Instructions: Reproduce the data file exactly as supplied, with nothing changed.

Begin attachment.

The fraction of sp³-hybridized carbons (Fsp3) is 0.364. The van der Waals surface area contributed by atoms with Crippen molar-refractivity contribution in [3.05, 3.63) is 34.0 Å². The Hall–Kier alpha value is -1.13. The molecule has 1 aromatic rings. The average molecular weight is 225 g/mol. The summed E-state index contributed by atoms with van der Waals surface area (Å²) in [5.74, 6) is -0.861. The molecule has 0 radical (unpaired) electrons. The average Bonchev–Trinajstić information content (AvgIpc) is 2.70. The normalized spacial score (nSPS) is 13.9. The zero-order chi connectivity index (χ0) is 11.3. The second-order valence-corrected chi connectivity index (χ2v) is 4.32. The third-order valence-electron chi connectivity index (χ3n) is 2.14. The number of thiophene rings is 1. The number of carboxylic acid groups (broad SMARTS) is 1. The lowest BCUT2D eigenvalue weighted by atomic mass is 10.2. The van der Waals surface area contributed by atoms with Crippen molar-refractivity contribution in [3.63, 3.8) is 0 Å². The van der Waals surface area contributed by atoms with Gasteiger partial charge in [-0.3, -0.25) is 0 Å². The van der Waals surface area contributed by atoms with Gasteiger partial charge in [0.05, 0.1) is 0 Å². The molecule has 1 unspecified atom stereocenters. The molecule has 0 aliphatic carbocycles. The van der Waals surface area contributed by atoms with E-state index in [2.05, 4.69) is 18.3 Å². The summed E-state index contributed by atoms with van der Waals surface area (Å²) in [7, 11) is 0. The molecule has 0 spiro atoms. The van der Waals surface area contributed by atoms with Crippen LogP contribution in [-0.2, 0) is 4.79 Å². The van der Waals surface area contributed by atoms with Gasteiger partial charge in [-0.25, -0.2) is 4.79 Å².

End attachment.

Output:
The fraction of sp³-hybridized carbons (Fsp3) is 0.364. The van der Waals surface area contributed by atoms with Crippen molar-refractivity contribution in [3.05, 3.63) is 34.0 Å². The Hall–Kier alpha value is -1.13. The molecule has 1 aromatic rings. The average molecular weight is 225 g/mol. The summed E-state index contributed by atoms with van der Waals surface area (Å²) in [5.74, 6) is -0.861. The molecule has 0 radical (unpaired) electrons. The average Bonchev–Trinajstić information content (AvgIpc) is 2.70. The normalized spacial score (nSPS) is 13.9. The zero-order chi connectivity index (χ0) is 11.3. The second-order valence-corrected chi connectivity index (χ2v) is 4.32. The third-order valence-electron chi connectivity index (χ3n) is 2.14. The number of thiophene rings is 1. The number of carboxylic acid groups (broad SMARTS) is 1. The lowest BCUT2D eigenvalue weighted by atomic mass is 10.2. The van der Waals surface area contributed by atoms with Crippen molar-refractivity contribution in [3.63, 3.8) is 0 Å². The van der Waals surface area contributed by atoms with Gasteiger partial charge in [-0.3, -0.25) is 0 Å². The van der Waals surface area contributed by atoms with Gasteiger partial charge in [0.05, 0.1) is 0 Å². The molecule has 1 unspecified atom stereocenters. The molecule has 0 aliphatic carbocycles. The van der Waals surface area contributed by atoms with E-state index in [2.05, 4.69) is 18.3 Å². The summed E-state index contributed by atoms with van der Waals surface area (Å²) in [7, 11) is 0. The molecule has 0 spiro atoms. The van der Waals surface area contributed by atoms with Crippen LogP contribution in [-0.2, 0) is 4.79 Å². The van der Waals surface area contributed by atoms with Gasteiger partial charge in [-0.25, -0.2) is 4.79 Å².